Typos. I’ve got ‘em – and far too many for me to be blasé about. My number one resolution of 2017 (as it pertains to this blog and my work as a writer) is to type right and improve my proof reading.
It pains me to no end reading a post published on this blog and seeing it has a typo, or worse, realising I sent a client a piece of writing with an honest oopsy or two included. Luckily with my blog I can correct and revise whenever I spot something wrong. With respect to writing for others, there’s not much I can do once I submit something. For consolation, I remind myself that I’m seeing more spelling, grammar, syntax, and punctuation errors when reading articles published in more established outlets. It’s shocking when I see a flub in, say, the New York Times, the Washington Post, The Guardian, or The Economist. But it’s not as shocking as it used to be.
Big Media’s problems are probably similar to mine when it comes to mistakes in the text. Accelerated methods and expectations of publication, a bulging backlog, tight deadlines, limited resources, and a spellchecker that actually second guesses initially correct inputs: these factors and more amount to a situation where it’s easy to let the incorrect iteration of “to/too/two” or “they’re/there/their” let fly unnoticed. Recently I’ve noticed more typos in my work than before. I’m not sure if this means I’ve become a sloppier writer or that I’m doing a better job catching instances when I screw up. I hope it’s the latter. Whatever the case, poor copy is a reflection of me being overwhelmed.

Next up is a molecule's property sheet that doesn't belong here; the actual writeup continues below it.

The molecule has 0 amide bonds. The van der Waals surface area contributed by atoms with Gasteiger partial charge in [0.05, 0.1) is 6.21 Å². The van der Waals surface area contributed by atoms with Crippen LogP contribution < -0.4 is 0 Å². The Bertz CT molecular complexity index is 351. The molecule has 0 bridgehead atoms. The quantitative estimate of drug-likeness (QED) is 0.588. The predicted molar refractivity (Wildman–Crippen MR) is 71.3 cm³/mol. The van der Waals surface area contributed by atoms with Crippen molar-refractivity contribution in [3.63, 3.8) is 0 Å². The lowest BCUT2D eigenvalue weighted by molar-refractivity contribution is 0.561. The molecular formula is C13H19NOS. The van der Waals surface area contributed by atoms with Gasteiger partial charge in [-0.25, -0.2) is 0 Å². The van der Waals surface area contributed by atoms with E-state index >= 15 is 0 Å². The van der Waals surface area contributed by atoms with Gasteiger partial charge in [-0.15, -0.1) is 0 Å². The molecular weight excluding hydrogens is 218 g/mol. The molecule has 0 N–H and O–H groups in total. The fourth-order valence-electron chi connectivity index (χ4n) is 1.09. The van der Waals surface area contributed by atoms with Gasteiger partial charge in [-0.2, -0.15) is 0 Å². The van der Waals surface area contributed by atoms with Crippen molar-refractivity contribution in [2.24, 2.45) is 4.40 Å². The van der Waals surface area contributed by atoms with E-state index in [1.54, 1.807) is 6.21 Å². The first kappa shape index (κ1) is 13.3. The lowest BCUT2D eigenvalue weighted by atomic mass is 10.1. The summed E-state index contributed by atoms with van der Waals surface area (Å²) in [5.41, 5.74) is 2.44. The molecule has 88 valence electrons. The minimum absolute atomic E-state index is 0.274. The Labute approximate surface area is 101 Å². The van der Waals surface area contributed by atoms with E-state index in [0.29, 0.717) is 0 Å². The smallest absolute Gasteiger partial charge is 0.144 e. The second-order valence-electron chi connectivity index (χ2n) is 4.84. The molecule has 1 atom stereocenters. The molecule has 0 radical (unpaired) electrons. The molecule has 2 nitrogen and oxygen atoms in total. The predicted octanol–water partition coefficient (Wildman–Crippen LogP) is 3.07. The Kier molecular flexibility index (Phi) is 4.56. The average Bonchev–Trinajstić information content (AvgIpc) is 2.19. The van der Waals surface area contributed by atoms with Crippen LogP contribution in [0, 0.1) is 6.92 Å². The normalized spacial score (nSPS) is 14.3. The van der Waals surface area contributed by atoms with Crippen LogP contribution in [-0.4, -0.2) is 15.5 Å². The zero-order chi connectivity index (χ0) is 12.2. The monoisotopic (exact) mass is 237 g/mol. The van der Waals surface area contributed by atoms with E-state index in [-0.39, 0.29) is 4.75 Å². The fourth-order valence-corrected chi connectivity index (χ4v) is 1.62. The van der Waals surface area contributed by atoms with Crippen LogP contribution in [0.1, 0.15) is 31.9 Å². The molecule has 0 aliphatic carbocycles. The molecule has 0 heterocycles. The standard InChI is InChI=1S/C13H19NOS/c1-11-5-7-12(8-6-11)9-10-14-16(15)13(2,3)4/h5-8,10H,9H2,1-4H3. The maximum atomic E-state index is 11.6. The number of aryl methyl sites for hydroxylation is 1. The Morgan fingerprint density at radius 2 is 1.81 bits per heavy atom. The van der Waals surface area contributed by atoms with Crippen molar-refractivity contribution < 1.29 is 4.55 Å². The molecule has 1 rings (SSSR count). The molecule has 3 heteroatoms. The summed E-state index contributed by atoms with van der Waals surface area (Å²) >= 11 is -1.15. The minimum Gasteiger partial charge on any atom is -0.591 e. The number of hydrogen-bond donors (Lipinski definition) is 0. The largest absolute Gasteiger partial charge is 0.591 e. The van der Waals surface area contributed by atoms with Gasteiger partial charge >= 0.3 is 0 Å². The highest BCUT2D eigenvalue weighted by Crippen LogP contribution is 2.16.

My chief aim as a writer for 2017 is to reduce my typos to nearly none. I intend to accomplish this by doing the following:
- Being more selective with what I take on to write about in the first place;
- Carving out sufficient time to write and proofread;
- Reducing distractions (such as listening to podcasts, playing on social media, and multitasking) when I write;
- Making it regular practice to reread recent writing every few days; and
- When time permits, waiting to publish or submit work until I can reread it with a fresh set of eyes.
I do a lot of that already, of course, but too often as a second thought and not as a priority.
Compared to past resolution blog posts, this one is pretty dry. To be sure, I’m as ambitious as ever. However, I don’t want to keep taking on grand adventures if the result is churning out substandard writing. Last year, for my 2016 Resolutions, I wrote about creating a virtuous circle: seeing greater opportunities for greater jobs to come my way, while discovering more about myself in the process. To some extent I succeeded with that resolution over the past 12 months, and one thing I discovered about myself is that I’ve still got a ways to go becoming the writer I want to be.
By setting out to reduce errors in my writing, I see a chance to become a better writer (obviously) and (less obviously) to gauge how I’m doing with regards to managing workload, honouring opportunities and building on past successes.
Here’s to a typo-free 2017.